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Total Eclipse of my Mind.

    Total Solar Eclipse Gerald MissouriTotal Solar Eclipse Gerald Missouri

Here’s a real pro tip, never show up for a shoot doing something you have never done before. Oh, I wished I had listened to that advice 🙂

I decided to break out the 150-600mm Sigma Art lens with a 1.4x converter for this occasion (I forgot my nice Canon 300mm with a doubler).

While it’s a fantastic lens it is HEAVY! The ball head on my tracker kept slipping since I was aiming nearly straight up and instead of being smart and just swapping that out I switched to a standard tripod without tracking and used its heavier ball head since the eclipse was about to begin. 

I reset the center point of the tripod multiple times and as we entered totality the intervalometer decided to lock up once I removed the solar filter.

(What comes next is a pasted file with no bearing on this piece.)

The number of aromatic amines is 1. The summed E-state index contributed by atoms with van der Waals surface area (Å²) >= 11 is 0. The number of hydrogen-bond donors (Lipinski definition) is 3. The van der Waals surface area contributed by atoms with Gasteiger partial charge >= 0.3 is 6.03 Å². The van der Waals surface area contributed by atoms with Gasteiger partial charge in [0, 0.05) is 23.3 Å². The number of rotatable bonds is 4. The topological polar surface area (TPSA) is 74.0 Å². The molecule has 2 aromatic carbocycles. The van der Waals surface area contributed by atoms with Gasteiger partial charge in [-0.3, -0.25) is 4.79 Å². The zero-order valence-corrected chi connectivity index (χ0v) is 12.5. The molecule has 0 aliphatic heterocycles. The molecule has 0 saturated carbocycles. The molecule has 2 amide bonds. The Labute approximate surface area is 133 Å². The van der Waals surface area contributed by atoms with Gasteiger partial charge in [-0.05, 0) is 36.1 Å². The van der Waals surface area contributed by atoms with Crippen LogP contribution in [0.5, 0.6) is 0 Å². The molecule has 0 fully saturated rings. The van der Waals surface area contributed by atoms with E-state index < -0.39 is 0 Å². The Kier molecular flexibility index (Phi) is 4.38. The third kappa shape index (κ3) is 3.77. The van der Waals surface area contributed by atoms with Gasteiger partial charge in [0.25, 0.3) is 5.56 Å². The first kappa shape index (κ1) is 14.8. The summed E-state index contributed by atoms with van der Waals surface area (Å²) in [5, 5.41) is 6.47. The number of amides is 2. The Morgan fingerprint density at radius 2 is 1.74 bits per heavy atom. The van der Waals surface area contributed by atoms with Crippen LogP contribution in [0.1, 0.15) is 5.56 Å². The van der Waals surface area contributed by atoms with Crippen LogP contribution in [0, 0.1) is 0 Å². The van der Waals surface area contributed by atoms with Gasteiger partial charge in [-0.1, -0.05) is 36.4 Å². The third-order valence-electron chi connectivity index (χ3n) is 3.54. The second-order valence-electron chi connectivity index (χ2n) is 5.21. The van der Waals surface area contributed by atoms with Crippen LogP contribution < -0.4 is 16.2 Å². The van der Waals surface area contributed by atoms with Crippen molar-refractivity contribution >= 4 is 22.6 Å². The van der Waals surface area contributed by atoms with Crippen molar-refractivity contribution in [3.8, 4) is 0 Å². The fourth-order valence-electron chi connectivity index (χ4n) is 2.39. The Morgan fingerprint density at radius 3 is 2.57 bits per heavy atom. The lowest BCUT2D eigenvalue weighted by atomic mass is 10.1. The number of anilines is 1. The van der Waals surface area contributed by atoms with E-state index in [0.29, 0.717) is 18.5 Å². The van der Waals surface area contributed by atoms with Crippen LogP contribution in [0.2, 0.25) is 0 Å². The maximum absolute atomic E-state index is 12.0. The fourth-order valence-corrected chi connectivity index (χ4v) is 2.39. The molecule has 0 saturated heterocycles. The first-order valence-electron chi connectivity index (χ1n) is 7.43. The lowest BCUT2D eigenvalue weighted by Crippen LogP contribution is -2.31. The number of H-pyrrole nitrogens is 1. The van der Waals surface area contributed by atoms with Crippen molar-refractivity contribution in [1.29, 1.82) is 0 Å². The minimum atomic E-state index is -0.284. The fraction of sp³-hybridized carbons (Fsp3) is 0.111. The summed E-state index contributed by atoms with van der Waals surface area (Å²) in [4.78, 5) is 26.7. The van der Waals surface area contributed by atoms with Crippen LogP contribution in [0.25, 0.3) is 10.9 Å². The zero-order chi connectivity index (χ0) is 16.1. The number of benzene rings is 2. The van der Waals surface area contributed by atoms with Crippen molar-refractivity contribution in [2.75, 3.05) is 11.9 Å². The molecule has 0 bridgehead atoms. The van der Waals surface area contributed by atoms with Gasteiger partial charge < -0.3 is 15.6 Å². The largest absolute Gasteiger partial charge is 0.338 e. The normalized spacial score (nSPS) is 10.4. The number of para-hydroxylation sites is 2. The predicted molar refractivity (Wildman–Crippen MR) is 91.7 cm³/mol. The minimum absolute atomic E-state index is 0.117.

Not sure what happened but had to turn the camera off, disconnect the intervalometer and then manual press shoot. I manually increased the ISO up and down to get the brighter and darker pics then plugged back in the intervalometer with the light from my cellphone and shot more. So I missed most of the eclipse visually but at least didn’t have an epic fail, just a fail.

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Antares Rho Ophiuchi Region

antares region


The clouds surrounding the star system Rho Ophiuchi compose one of the closest star forming regions. Rho Ophiuchi itself is a binary star system visible in the light-colored region on the image right. The star system, located only 400 light years away, is distinguished by itscolorful surroundings, which include a red emission nebula and numerous light and dark brown dust lanes. Near the upper right of the Rho Ophiuchi molecular cloud system is the yellow star Antares, while a distant but coincidently-superposed globular cluster of stars, M4, is visible between Antares and the red emission nebula

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Grosvenor’s Arch in Southern Utah.

Here’s the front side of Grosvenors Arch. I’m going to include a link to a 1/3 sized image so you can cruise around in it. Please like the page and comment especially if you see something that needs correcting. Here’s the link. 1/3 resolution of Grosvenor’s Arch

Take the time to load the big image full and then click on the milky way to see some crazy detail.